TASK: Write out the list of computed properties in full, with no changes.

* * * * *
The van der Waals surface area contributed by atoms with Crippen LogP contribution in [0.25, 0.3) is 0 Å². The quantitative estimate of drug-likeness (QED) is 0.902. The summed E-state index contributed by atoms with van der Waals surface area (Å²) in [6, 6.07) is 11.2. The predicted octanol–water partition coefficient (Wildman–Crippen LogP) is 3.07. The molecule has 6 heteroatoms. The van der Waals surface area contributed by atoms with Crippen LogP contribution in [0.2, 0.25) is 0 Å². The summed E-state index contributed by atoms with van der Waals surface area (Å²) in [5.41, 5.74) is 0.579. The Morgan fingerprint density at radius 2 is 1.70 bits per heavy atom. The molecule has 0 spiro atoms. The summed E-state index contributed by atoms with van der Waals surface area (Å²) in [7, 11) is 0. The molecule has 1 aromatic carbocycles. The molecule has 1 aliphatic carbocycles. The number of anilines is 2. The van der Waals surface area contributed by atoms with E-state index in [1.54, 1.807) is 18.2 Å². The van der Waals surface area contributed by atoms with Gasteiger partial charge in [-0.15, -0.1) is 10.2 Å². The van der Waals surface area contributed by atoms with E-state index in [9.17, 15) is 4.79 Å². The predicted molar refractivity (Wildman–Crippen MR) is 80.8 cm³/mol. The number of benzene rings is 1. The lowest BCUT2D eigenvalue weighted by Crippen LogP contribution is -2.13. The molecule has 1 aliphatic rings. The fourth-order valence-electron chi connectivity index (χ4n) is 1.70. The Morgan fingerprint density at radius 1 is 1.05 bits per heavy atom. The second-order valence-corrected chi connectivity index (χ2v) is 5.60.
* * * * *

The van der Waals surface area contributed by atoms with Crippen LogP contribution in [0.25, 0.3) is 0 Å². The quantitative estimate of drug-likeness (QED) is 0.902. The summed E-state index contributed by atoms with van der Waals surface area (Å²) in [6, 6.07) is 11.2. The predicted octanol–water partition coefficient (Wildman–Crippen LogP) is 3.07. The molecule has 6 heteroatoms. The van der Waals surface area contributed by atoms with Crippen LogP contribution in [0.2, 0.25) is 0 Å². The summed E-state index contributed by atoms with van der Waals surface area (Å²) in [5.41, 5.74) is 0.579. The Morgan fingerprint density at radius 2 is 1.70 bits per heavy atom. The molecule has 0 spiro atoms. The summed E-state index contributed by atoms with van der Waals surface area (Å²) in [7, 11) is 0. The molecule has 1 aromatic carbocycles. The molecule has 1 aliphatic carbocycles. The number of anilines is 2. The van der Waals surface area contributed by atoms with E-state index in [1.54, 1.807) is 18.2 Å². The van der Waals surface area contributed by atoms with Gasteiger partial charge in [-0.15, -0.1) is 10.2 Å². The van der Waals surface area contributed by atoms with E-state index in [9.17, 15) is 4.79 Å². The predicted molar refractivity (Wildman–Crippen MR) is 80.8 cm³/mol. The number of benzene rings is 1. The lowest BCUT2D eigenvalue weighted by Crippen LogP contribution is -2.13. The molecule has 1 aliphatic rings. The fourth-order valence-electron chi connectivity index (χ4n) is 1.70. The Morgan fingerprint density at radius 1 is 1.05 bits per heavy atom. The second-order valence-corrected chi connectivity index (χ2v) is 5.60.